Authorities are investigating whether a deadly police shooting in Wichita stemmed from someone making up a false report to get a SWAT team to descend upon a home in a prank common in the online gaming industry known as “swatting.”
Deputy Police Chief Troy Livingston said the shooting happened Thursday while an officer was responding to a report that a father had been shot in the head and that the shooter was holding his mother, brother and sister hostage, The Wichita Eagle reports. Livingston said a 28-year-old man was shot as he came to the front door. Livingston said that when officers got inside the house, they didn’t find anyone with gunshot wounds.
Livingston didn’t say what caused the officer to shoot the man or whether he was armed. Police don’t think the man fired at officers, but the incident is still under investigation, he said. The man died at a hospital.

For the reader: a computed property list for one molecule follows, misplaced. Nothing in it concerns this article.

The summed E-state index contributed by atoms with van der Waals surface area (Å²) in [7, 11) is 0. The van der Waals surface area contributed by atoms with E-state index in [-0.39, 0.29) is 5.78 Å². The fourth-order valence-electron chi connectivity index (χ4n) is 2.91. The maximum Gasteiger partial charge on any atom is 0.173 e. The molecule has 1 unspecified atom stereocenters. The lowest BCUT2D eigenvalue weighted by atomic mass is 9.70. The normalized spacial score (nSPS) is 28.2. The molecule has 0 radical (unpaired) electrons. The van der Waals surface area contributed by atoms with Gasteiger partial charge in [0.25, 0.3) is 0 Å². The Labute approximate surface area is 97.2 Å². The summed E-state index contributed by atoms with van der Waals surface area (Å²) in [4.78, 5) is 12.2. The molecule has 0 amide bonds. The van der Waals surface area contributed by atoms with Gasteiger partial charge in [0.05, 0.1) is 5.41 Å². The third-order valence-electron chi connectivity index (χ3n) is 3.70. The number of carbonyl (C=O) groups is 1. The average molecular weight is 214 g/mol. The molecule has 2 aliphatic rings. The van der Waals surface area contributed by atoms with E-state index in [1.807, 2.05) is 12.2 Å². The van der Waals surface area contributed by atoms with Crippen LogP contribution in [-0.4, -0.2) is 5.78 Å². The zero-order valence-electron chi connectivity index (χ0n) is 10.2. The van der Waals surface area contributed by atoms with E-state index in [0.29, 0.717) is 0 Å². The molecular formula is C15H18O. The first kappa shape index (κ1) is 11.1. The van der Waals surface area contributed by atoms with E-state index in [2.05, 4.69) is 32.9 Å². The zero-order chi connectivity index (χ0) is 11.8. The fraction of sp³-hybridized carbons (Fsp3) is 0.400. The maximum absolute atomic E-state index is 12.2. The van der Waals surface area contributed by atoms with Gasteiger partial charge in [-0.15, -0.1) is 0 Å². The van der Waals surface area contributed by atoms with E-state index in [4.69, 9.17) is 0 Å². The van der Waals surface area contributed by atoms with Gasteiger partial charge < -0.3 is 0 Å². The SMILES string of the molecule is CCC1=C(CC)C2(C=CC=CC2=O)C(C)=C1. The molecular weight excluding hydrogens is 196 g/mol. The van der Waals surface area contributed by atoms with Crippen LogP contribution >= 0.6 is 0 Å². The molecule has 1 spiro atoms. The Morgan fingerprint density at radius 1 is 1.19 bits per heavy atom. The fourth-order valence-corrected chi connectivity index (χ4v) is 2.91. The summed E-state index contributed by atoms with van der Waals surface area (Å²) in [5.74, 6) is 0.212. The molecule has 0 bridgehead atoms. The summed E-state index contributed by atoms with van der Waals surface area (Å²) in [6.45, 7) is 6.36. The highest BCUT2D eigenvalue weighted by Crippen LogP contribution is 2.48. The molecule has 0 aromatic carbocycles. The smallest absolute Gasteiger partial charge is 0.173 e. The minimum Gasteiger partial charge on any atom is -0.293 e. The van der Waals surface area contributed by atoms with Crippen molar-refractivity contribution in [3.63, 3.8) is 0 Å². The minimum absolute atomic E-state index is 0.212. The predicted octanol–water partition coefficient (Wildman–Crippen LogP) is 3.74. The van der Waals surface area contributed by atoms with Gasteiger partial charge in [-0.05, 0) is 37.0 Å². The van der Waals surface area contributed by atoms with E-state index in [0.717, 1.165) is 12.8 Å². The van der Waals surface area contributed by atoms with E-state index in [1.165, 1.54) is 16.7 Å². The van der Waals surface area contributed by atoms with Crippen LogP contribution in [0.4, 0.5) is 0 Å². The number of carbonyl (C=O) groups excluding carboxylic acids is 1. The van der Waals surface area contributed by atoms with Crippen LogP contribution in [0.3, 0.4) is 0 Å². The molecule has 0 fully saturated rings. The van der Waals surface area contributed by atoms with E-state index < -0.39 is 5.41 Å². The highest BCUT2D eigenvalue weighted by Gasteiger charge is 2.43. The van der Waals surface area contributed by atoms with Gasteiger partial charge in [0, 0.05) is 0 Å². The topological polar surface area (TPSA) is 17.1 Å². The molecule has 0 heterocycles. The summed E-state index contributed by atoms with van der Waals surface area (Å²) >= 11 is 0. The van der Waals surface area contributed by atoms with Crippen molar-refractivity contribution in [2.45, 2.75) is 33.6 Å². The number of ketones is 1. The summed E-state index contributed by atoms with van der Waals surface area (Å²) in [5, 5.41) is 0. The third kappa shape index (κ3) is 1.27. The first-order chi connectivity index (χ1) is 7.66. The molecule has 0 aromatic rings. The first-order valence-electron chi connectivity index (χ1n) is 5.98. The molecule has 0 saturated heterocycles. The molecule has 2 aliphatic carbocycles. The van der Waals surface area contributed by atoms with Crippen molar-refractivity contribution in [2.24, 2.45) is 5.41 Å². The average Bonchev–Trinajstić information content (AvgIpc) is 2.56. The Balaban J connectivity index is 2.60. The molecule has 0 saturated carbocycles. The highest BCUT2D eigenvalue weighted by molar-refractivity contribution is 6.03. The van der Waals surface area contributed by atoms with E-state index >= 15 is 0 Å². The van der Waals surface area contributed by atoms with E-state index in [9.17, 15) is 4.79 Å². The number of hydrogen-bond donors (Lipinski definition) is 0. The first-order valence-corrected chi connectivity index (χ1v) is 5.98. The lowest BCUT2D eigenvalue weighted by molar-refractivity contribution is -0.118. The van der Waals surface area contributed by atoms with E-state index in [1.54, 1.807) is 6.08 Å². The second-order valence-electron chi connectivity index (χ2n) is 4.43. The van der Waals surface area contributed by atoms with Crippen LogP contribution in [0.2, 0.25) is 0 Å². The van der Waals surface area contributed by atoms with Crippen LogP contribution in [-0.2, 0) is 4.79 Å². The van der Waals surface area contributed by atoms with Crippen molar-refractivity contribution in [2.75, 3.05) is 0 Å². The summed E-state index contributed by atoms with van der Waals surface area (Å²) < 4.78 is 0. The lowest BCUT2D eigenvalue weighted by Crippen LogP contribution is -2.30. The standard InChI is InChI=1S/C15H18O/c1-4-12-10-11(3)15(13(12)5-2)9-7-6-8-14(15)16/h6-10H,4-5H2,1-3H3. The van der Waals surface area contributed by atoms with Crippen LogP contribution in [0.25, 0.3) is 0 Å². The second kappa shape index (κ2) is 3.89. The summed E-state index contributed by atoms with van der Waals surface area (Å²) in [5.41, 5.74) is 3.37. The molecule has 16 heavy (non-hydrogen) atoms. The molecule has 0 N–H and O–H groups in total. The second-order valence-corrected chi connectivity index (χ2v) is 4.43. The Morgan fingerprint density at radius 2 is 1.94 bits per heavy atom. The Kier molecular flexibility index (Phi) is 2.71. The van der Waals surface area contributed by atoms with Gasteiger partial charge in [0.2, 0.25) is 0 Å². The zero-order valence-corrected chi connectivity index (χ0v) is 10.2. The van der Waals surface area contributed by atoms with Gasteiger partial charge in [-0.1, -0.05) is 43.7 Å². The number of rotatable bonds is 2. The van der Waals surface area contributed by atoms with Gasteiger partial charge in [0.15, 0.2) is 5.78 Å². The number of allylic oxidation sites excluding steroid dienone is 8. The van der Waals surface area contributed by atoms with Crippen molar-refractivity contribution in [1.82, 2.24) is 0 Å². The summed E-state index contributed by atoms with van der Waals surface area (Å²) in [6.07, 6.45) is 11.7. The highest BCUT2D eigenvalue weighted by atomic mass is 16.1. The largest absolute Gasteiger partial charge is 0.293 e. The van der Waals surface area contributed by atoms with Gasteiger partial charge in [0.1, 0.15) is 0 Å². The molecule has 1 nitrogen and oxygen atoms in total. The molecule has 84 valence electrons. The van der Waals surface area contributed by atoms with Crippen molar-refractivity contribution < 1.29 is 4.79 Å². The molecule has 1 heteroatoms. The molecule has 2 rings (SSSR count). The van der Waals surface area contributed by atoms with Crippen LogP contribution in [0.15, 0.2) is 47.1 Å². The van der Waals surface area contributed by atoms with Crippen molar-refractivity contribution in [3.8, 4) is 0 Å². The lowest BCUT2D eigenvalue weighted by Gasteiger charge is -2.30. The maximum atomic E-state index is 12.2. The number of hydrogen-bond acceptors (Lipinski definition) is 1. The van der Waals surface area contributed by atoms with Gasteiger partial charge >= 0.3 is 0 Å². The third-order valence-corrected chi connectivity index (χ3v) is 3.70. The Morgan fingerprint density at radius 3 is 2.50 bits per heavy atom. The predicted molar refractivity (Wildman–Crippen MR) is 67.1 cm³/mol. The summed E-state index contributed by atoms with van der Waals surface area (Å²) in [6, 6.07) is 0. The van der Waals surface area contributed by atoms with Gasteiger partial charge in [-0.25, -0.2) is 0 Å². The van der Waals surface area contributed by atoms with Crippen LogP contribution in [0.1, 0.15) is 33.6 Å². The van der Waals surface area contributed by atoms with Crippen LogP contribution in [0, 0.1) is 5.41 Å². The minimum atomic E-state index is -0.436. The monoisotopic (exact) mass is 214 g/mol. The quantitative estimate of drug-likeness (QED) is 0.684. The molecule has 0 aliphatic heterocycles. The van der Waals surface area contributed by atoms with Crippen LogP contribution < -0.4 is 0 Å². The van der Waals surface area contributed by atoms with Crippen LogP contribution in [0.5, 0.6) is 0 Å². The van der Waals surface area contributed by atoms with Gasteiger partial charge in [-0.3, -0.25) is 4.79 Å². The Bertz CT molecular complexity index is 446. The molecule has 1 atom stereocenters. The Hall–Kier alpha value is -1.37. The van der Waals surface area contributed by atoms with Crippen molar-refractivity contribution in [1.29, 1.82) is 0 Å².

The man hasn’t been identified by police. But Madeline Finch identified the victim as her nephew, Andrew Finch. She said the family was “saddened” but declined to comment further.
Livingston says police are investigating whether the call that led to the shooting was a prank. Officer Paul Cruz told The Associated Press that more information would be released at a news conference, which has been moved to 4 p.m., and that he couldn’t comment.
The officer who fired the shot — a seven-year veteran of the police department — will be placed on administrative paid leave, which is department policy. Several people inside the home are being interviewed.
Swatting is believed to be more common among the online gaming community. The FBI estimates that roughly 400 cases of swatting occur annually, with some using caller ID spoofing to disguise their number.
In January, three families in Florida had to evacuate their homes in Florida after a detective received an anonymous email claiming bombs had been placed at the address.
A 20-year-old Maryland man was shot in the face with rubber bullets by police in 2015 after a fake hostage situation was reported at his home.
Rep. Katherine Clark, a Massachusetts Democrat, introduced an anti-swatting bill in 2015 — then was herself the victim of swatting. Armed officers in 2016 responded to an anonymous call claiming an active shooter was at Clark’s home.